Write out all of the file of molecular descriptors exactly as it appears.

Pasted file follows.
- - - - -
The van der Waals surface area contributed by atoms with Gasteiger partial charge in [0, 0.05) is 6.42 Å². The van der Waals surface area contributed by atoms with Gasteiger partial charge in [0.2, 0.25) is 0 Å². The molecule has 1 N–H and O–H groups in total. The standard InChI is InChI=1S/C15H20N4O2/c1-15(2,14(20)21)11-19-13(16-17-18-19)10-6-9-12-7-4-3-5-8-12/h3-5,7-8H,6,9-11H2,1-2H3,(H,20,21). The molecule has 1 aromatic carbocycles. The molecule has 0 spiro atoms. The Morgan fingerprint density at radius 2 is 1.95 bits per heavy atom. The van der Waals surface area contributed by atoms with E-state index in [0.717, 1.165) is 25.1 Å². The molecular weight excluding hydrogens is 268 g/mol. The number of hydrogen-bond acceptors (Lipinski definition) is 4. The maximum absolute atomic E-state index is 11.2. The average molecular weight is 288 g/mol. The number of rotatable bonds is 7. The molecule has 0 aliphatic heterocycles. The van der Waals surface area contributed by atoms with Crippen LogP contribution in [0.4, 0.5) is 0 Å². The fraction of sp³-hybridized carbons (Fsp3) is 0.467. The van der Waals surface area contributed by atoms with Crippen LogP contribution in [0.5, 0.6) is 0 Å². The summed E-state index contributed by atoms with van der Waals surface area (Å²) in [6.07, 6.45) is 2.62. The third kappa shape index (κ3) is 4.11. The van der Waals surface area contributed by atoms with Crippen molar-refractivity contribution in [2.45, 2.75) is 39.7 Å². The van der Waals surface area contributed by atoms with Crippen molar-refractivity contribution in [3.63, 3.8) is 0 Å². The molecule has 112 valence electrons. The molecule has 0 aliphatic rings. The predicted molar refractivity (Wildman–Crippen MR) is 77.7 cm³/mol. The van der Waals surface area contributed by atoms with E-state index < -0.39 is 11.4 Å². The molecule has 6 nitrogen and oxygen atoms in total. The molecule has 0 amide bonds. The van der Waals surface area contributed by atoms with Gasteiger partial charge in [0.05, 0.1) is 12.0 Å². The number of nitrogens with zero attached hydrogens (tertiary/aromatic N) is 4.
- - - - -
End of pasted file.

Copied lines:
The van der Waals surface area contributed by atoms with Gasteiger partial charge in [0, 0.05) is 6.42 Å². The van der Waals surface area contributed by atoms with Gasteiger partial charge in [0.2, 0.25) is 0 Å². The molecule has 1 N–H and O–H groups in total. The standard InChI is InChI=1S/C15H20N4O2/c1-15(2,14(20)21)11-19-13(16-17-18-19)10-6-9-12-7-4-3-5-8-12/h3-5,7-8H,6,9-11H2,1-2H3,(H,20,21). The molecule has 1 aromatic carbocycles. The molecule has 0 spiro atoms. The Morgan fingerprint density at radius 2 is 1.95 bits per heavy atom. The van der Waals surface area contributed by atoms with E-state index in [0.717, 1.165) is 25.1 Å². The molecular weight excluding hydrogens is 268 g/mol. The number of hydrogen-bond acceptors (Lipinski definition) is 4. The maximum absolute atomic E-state index is 11.2. The average molecular weight is 288 g/mol. The number of rotatable bonds is 7. The molecule has 0 aliphatic heterocycles. The van der Waals surface area contributed by atoms with Crippen LogP contribution in [0.4, 0.5) is 0 Å². The fraction of sp³-hybridized carbons (Fsp3) is 0.467. The van der Waals surface area contributed by atoms with Crippen LogP contribution in [0.5, 0.6) is 0 Å². The summed E-state index contributed by atoms with van der Waals surface area (Å²) in [6.07, 6.45) is 2.62. The third kappa shape index (κ3) is 4.11. The van der Waals surface area contributed by atoms with Crippen molar-refractivity contribution in [2.45, 2.75) is 39.7 Å². The van der Waals surface area contributed by atoms with Crippen molar-refractivity contribution in [3.63, 3.8) is 0 Å². The molecule has 112 valence electrons. The molecule has 0 aliphatic rings. The predicted molar refractivity (Wildman–Crippen MR) is 77.7 cm³/mol. The van der Waals surface area contributed by atoms with E-state index < -0.39 is 11.4 Å². The molecule has 6 nitrogen and oxygen atoms in total. The molecule has 0 amide bonds. The van der Waals surface area contributed by atoms with Gasteiger partial charge in [0.05, 0.1) is 12.0 Å². The number of nitrogens with zero attached hydrogens (tertiary/aromatic N) is 4.